Founder & Principal of SmartMouth Communications, a consulting, coaching and training firm that creates better messages and messengers.
As a communication coach, I find that client inquiries for certain services come in waves. Lately, following a bit of a dry spell, I’ve had a wave of requests for media readiness training. Unexpected, but always welcomed!
The media landscape has changed pretty dramatically, even in just the past five to 10 years. The emergence and ubiquitous nature of social media means that people and organizations have an alternative way to share and promote information about themselves. They’re no longer dependent on “earning” media attention from a traditional outlet, like a newspaper, radio or television.
Having said that, we tend to regard social media posts with a healthy amount of discernment, viewing some as more attention-worthy and credible than others. It’s not a stretch to say that there’s a lot of self-interested hype and hyperbole out there. It’s also not a stretch to say that we are drawn to content and often don’t bother to use our discernment skills to establish where it came from—traditional or social media.
So, why is “media training” still a thing? How can it help if someone has an actual interview with a traditional media outlet, and what are some useful lessons for both traditional and social media? Let’s look at three aspects.
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Establishing goals for interactions with the media is like putting up the bumpers in a bowling alley; if goals are kept top of mind and followed, the speaker can’t go too far afield with their comments. Goals provide boundary lines inside of which all comments should stay. Of course, that’s easier said than done. It’s hard for interviewees to field a reporter’s questions and not try and satisfy each one literally and with a unique answer, as we might do in polite conversation.
Nevertheless, an interview with a reporter is a strategic conversation, not a polite or friendly one, and so having the bumpers up and knowing what you want to say (and not say) is crucial to achieving goals. Similarly, the alignment of messaging with goals is not unlike remaining brand consistent on social media.
If there’s one gift that social media has brought us, it’s the resurgence of the sound bite. It seems that the shorter, pithier and more concise a social media post is, the more eyeballs it gets. No one wants to get a “TLTR” (too long to read) reaction on their post. In the case of Twitter, length restrictions are imposed.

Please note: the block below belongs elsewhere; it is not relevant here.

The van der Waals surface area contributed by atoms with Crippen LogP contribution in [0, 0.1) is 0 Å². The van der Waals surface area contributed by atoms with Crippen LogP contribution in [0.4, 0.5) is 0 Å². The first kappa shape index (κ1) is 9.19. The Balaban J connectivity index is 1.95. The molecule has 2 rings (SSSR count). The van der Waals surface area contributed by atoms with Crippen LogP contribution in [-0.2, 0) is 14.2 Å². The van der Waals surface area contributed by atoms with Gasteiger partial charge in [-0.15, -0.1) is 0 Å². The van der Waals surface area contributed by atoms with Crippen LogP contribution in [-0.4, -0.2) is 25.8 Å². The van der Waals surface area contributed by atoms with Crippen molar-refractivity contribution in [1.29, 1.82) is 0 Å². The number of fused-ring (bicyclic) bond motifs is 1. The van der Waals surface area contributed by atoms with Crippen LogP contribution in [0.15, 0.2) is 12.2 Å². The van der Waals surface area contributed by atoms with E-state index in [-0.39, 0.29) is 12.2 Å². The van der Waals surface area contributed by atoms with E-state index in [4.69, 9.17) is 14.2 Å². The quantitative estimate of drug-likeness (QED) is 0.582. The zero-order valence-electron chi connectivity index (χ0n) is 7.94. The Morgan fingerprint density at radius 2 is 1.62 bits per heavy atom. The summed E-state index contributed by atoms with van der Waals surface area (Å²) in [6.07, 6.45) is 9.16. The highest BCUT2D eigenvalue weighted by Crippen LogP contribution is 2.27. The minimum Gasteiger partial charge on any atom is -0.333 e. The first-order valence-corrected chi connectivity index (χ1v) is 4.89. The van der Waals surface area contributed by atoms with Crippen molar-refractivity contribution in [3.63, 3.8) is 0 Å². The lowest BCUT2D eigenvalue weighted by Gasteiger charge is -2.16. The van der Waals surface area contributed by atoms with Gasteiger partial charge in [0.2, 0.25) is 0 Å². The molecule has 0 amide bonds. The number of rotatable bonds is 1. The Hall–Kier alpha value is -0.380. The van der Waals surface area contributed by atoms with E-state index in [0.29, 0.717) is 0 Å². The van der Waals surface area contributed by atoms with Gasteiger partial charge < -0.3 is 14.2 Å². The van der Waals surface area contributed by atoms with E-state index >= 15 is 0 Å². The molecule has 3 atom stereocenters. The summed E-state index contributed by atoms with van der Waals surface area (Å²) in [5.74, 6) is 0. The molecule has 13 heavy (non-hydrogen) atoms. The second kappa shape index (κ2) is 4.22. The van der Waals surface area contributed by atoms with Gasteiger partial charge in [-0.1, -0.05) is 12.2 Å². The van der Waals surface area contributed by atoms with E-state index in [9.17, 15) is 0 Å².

Sound bites are not a manipulative tool, as some (who, for example, listen to politicians with a cynical ear) might suggest; rather, they’re a tool to help both the speaker and the audience. They are memorable, digestible, repeatable statements and, as such, have a very good chance of making it into a traditional media story as a quote.
Getting comfortable with sound bites is mission-critical for those speaking with the traditional media, just as it is for those posting on social media. As most already know, it’s not the reporter’s questions that can hurt you, it’s what comes out of your mouth that can. All the more reason to formulate and know your sound bites—your must-air points that you want your audiences to remember.
Repetition is everyone’s friend. Attention spans and memories are limited, so reinforcement through repetition is essential. Research indicates that people need to hear something seven times before they remember it. While social media is not my forte, I have heard Guy Kawasaki say that it’s advisable to schedule posts to repeat themselves several times throughout a day in order to catch people when they’re paying attention. Likewise, if there’s something a person or organization wants to appear in a traditional media story, they must be prepared to use the statement repeatedly. Again, a media interview is a strategic conversation in which the interviewee needs to game the situation in their favor, meaning they need to get their essential messages, or sound bites, aired.
In an extreme example of this, during Super Bowl Media Day in 2015, Seattle Seahawks running back Marshawn Lynch famously repeated his one and only sound bite: “I’m just here so I won’t get fined” over and over and over again. It became so memorable that it’s still remembered, talked about, and, naturally, gave way to memes.
Social media gets a bad rap a lot of the time. Yet, for those of us working with clients who still talk to the traditional media, there are some valuable lessons we can borrow from social media. Being clear on goals, developing good sound bites and repeating them are the basics. More important, though, are the lessons social media teaches us about what’s newsworthy, appealing or interesting to audiences—and these are and always have been the holy grail of capturing attention.
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Author: Beth Noymer Levine, Forbes Councils Member